If you're interested in an unabridged audio edition, I recommend that narrated by Geoffrey Matthews over the David Case version. Matthews, to my way of thinking, has a better voice, produces more distinct characters, and brings the text more vividly to life. (Naturally, his recording seems to be harder to find just now.) David Case is OK - he sounds exactly like the narrator for Aird's 'Cause and Effects' - but I was spoilt by hearing Matthews' reading first.
"The Secret of Father Brown" - In this prologue, Father Brown has come to visit Flambeau, who has long since retired to a castle in Spain. Another visitor asks Father Brown for the secret of how he solves all his cases - and gets a startling answer. The epilogue at the end of the book is supposedly the end of the same evening (all the stories in between having been produced as examples). Don't worry, the narrative style is the same as usual; the prologue and epilogue are just here to tie all the stories together.
The key to coping with Chesterton's stories is to remember the dictum of Dorothy L. Sayers' Lord Peter: "When you've got how, you've got who." If you go haring off after motive in a Chesterton story, all I can wish you is luck; you'll need it. They're good stories, with lovely use of language and settings, but weird things happen for weirder reasons, sometimes. Just sit back and enjoy, and don't worry about whether anybody could *really* hope to get away with some of these crimes. Some stories have multiple crimes, where one crime is committed because of another. If you feel sympathy for some of these 'second' criminals, you might also like to try Chesterton's _The Club of Queer Trades_, even though Father Brown doesn't appear there.
"The Mirror of the Magistrate" - Agatha Christie's Poirot once asked Hastings to mention 'chocolate box' to him if he ever needed to be humbled with a reminder of failure. This case is the closest that Father Brown came to that - he refers to this case in later stories whenever his terse comments divert the authorities in the wrong direction in an investigation. I take comfort that *somebody* felt guilty about all those red herrings... :)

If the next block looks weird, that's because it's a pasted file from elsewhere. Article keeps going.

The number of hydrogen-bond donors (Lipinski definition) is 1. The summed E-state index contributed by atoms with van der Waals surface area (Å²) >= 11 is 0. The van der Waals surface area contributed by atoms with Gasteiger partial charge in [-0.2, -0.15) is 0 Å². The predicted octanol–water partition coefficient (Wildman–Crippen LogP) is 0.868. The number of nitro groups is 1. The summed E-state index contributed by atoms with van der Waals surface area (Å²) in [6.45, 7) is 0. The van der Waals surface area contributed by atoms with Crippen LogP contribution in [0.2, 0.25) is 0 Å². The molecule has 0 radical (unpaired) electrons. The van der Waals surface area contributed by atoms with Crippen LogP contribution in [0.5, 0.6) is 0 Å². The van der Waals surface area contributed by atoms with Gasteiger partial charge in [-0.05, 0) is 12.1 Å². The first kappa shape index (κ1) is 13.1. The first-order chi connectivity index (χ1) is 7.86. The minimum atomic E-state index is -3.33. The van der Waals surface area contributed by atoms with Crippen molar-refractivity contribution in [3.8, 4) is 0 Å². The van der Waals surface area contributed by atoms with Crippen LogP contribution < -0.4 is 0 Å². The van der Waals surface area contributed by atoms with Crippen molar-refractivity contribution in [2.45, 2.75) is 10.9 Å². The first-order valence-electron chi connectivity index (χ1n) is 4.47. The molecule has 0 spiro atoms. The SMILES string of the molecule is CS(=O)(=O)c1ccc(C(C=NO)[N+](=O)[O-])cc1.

"The Man with Two Beards" - This case is sometimes referred to as the Moonshine murder. Michael Moonshine is a legendary burglar, who "stunned people - and bound and gagged them," but who made it a point of honour never to kill anyone. Now he's apparently in the neighbourhood - but someone died during this robbery. What really happened? (Incidentally, for Moonshine-style burglary, let me recommend Looking Glass Studios' game _Thief_.)
"The Song of the Flying Fish" - Locked-room theft (that is, a locked-room mystery which is a theft rather than the traditional murder). The rich man's favourite toy, an antique glass bowl of solid gold fish, gave him his favourite joke when meeting new people: "Have you seen my gold fish?" Now somebody, upon seeing them, has caused them to disappear.
"The Actor and the Alibi" - Locked-room murder. How was the theater manager murdered in his locked office, especially when most of the company was on stage for an undress rehearsal? The only member of the company who wasn't in view of witnesses - a hot-tempered Italian actress dissatisfied with her part - had locked herself in her dressing-room, hence Father Brown being called in to reason with his parishioner. (On being asked whether to break the door down, the priest advises against it, contrasting her with a certain broody metaphysical type; the other half of the comparison can be found in Chesterton's "A Tall Story" in _The Paradoxes of Mr. Pond_.)
"The Vanishing of Vaudrey" - Locked-room disappearance, more or less. The local squire disappeared in the middle of the morning in the tiny village near his home. Father Brown begins by accompanying Vaudrey's secretary in the search, and hears his troubles while picking up background information on the setting and characters.
"The Worst Crime in the World" - Father Brown accompanied his friend Granby to Sir John Musgrave's castle, but not to assist in finding out if Sir John's son was a good credit risk. Young Musgrave needs money because he wants to get married to Father Brown's niece - who isn't quite sure about him. Unfortunately, while setting Granby's mind at rest, Sir John made a cryptic pronouncement about his son's character...
"The Red Moon of Meru" - Again, a theft rather than a murder, and leaves an impression much like that of 'The Song of the Flying Fish' (see above). This time, a mystic has apparently made a ruby vanish - the best thing that ever happened to his reputation, in terms of psychic phenomena.
"The Chief Mourner of Marne" - The Marquis of Marne dropped all his old friends and left England many years ago, upon the sudden death of his best friend and idol, his cousin Maurice Mair. Even upon his return, he has shut himself up and appears to be obsessed with religion - his old friends often bewail the 'vampires' he's taken up with. Enough so that one of them now complains to Father Brown, who isn't about to hear his religion slandered...
"The Secret of Flambeau" - Returning to the scene of the prologue, the American visitor questions the wisdom of Father Brown's charity with criminals, to be countered by a rather startling defense from Flambeau. (See the first few stories in _The Innocence of Father Brown_ if you're not already familiar with Flambeau's history.)